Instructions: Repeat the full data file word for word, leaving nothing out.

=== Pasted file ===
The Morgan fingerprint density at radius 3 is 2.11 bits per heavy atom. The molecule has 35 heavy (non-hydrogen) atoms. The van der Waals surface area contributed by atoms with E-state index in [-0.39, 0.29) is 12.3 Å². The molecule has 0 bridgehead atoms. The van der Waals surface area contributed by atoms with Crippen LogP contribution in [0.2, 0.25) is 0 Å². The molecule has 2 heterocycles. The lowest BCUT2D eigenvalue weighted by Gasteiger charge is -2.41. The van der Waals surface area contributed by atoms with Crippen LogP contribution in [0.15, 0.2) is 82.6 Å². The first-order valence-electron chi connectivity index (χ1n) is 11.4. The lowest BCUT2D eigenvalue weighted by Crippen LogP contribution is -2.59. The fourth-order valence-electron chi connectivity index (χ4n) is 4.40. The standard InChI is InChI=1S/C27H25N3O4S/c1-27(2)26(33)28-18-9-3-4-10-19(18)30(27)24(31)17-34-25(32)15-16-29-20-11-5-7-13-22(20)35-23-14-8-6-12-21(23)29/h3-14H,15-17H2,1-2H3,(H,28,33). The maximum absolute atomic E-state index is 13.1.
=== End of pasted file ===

The Morgan fingerprint density at radius 3 is 2.11 bits per heavy atom. The molecule has 35 heavy (non-hydrogen) atoms. The van der Waals surface area contributed by atoms with E-state index in [-0.39, 0.29) is 12.3 Å². The molecule has 0 bridgehead atoms. The van der Waals surface area contributed by atoms with Crippen LogP contribution in [0.2, 0.25) is 0 Å². The molecule has 2 heterocycles. The lowest BCUT2D eigenvalue weighted by Gasteiger charge is -2.41. The van der Waals surface area contributed by atoms with Crippen LogP contribution in [0.15, 0.2) is 82.6 Å². The first-order valence-electron chi connectivity index (χ1n) is 11.4. The lowest BCUT2D eigenvalue weighted by Crippen LogP contribution is -2.59. The fourth-order valence-electron chi connectivity index (χ4n) is 4.40. The standard InChI is InChI=1S/C27H25N3O4S/c1-27(2)26(33)28-18-9-3-4-10-19(18)30(27)24(31)17-34-25(32)15-16-29-20-11-5-7-13-22(20)35-23-14-8-6-12-21(23)29/h3-14H,15-17H2,1-2H3,(H,28,33). The maximum absolute atomic E-state index is 13.1.